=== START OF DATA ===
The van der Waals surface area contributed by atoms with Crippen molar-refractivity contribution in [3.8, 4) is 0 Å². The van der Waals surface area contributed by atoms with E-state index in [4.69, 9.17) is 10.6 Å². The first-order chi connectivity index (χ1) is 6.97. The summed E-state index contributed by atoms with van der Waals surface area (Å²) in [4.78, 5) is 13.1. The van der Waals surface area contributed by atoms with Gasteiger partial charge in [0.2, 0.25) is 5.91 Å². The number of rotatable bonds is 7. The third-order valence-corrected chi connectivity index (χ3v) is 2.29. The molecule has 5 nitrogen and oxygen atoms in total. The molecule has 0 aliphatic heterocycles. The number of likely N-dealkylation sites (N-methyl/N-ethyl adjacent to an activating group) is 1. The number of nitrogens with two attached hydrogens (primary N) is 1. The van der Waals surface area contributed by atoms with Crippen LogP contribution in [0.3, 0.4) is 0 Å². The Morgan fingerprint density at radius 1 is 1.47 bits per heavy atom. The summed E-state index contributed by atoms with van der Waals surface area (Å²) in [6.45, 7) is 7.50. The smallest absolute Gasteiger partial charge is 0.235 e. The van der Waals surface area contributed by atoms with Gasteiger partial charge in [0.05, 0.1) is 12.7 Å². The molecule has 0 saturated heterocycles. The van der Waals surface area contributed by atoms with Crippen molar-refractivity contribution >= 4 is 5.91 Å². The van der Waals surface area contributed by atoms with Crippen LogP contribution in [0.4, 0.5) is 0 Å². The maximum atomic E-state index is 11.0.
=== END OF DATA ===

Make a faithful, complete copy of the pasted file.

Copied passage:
The van der Waals surface area contributed by atoms with Crippen molar-refractivity contribution in [3.8, 4) is 0 Å². The van der Waals surface area contributed by atoms with E-state index in [4.69, 9.17) is 10.6 Å². The first-order chi connectivity index (χ1) is 6.97. The summed E-state index contributed by atoms with van der Waals surface area (Å²) in [4.78, 5) is 13.1. The van der Waals surface area contributed by atoms with Gasteiger partial charge in [0.2, 0.25) is 5.91 Å². The number of rotatable bonds is 7. The third-order valence-corrected chi connectivity index (χ3v) is 2.29. The molecule has 5 nitrogen and oxygen atoms in total. The molecule has 0 aliphatic heterocycles. The number of likely N-dealkylation sites (N-methyl/N-ethyl adjacent to an activating group) is 1. The number of nitrogens with two attached hydrogens (primary N) is 1. The van der Waals surface area contributed by atoms with Crippen LogP contribution in [0.3, 0.4) is 0 Å². The Morgan fingerprint density at radius 1 is 1.47 bits per heavy atom. The summed E-state index contributed by atoms with van der Waals surface area (Å²) in [6.45, 7) is 7.50. The smallest absolute Gasteiger partial charge is 0.235 e. The van der Waals surface area contributed by atoms with Gasteiger partial charge in [0.05, 0.1) is 12.7 Å². The molecule has 0 saturated heterocycles. The van der Waals surface area contributed by atoms with Crippen molar-refractivity contribution >= 4 is 5.91 Å². The van der Waals surface area contributed by atoms with Crippen LogP contribution in [0.4, 0.5) is 0 Å². The maximum atomic E-state index is 11.0.